U.S. Launches Clean Drinking Water Project for Lhaviyani Atoll

The Embassy of the United States of America launched the construction of a new water management system last week in Hinnavaru, Lhaviyani Atoll.  When completed, the system will help ensure safe and high-quality drinking water for 4,700 local islanders.  Reed Aeshliman, Acting Mission Director of the United States Agency for International Development (USAID) at the  U.S. Embassy was joined by Honorable Thoriq Ibrahim, Minister of Environment and Energy and Abdul Matheen Mohamed, State Minister of Environment and Energy.

“The people of Maldives know better than anyone the dangerous effects of climate change in their daily lives,” said U.S. Ambassador Atul Keshap.  “As seen in the recent landmark agreement at the Climate Change Summit in Paris, the United States is leading efforts to set global commitments to help island nations like Maldives take effective climate change action.”

This water management system project is funded by USAID and will collect, treat, and distribute a mix of rain and desalinated water and hold a capacity of nearly 2000 cubic meters.  The system will also include and a fully-equipped regional water testing laboratory.

“It is important for local communities to be aware, understand, and give thought to the issue of climate change and adaptation,” said Minister Ibrahim.  “This is what the USAID project is all about.”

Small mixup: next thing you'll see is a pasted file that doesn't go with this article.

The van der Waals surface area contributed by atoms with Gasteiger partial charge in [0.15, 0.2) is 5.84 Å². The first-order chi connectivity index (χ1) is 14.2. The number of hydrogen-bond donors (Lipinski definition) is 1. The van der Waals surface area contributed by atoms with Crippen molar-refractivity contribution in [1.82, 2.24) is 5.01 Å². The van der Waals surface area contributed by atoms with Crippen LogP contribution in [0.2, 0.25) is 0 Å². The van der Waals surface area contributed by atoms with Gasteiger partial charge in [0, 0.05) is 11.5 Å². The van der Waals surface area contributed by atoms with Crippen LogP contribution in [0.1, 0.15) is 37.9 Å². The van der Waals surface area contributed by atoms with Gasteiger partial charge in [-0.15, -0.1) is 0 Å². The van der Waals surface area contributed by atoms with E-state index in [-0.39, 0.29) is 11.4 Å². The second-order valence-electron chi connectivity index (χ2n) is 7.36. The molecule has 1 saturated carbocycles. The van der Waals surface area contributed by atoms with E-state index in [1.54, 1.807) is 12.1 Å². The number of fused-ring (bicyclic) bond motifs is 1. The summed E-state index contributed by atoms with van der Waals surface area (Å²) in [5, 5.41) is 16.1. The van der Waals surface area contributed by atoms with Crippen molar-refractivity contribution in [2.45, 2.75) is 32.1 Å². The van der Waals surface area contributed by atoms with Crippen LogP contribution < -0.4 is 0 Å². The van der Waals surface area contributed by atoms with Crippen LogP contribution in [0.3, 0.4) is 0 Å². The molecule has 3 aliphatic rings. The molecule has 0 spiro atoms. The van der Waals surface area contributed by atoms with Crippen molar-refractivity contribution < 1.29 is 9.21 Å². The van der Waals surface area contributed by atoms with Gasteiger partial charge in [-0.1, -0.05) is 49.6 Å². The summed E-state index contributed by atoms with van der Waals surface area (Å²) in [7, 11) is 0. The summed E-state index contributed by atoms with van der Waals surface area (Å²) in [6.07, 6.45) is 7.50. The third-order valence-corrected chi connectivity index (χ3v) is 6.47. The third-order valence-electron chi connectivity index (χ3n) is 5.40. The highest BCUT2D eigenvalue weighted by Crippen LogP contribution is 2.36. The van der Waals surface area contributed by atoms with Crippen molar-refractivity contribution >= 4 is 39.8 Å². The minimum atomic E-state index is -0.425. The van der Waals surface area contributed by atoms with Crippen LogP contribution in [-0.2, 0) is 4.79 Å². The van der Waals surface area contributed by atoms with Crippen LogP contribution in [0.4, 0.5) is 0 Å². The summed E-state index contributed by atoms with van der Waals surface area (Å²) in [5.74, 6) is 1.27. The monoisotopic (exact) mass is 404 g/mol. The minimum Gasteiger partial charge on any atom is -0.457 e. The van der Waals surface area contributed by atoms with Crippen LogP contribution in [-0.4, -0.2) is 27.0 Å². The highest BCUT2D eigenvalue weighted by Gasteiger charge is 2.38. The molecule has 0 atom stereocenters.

USAID is contributing over 89 million MVR ($5.8 million) in partnership with the United Nations Office for Project Services (UNOPS) to design, construct, and manage the water system, while providing another 85 million MVR ($5.5 million) to help island communities increase their awareness and resiliency to the impacts of global climate change on their island environment and fresh water resources.

USAID has provided assistance to Maldives since 2001 with initiatives to help the island nation harness wind power to meet its energy needs, protect coastal reefs, and strengthen civil society and government capacity to provide better services.  Following the Indian Ocean tsunami in 2004, the United States also allocated $12 million for relief and reconstruction assistance.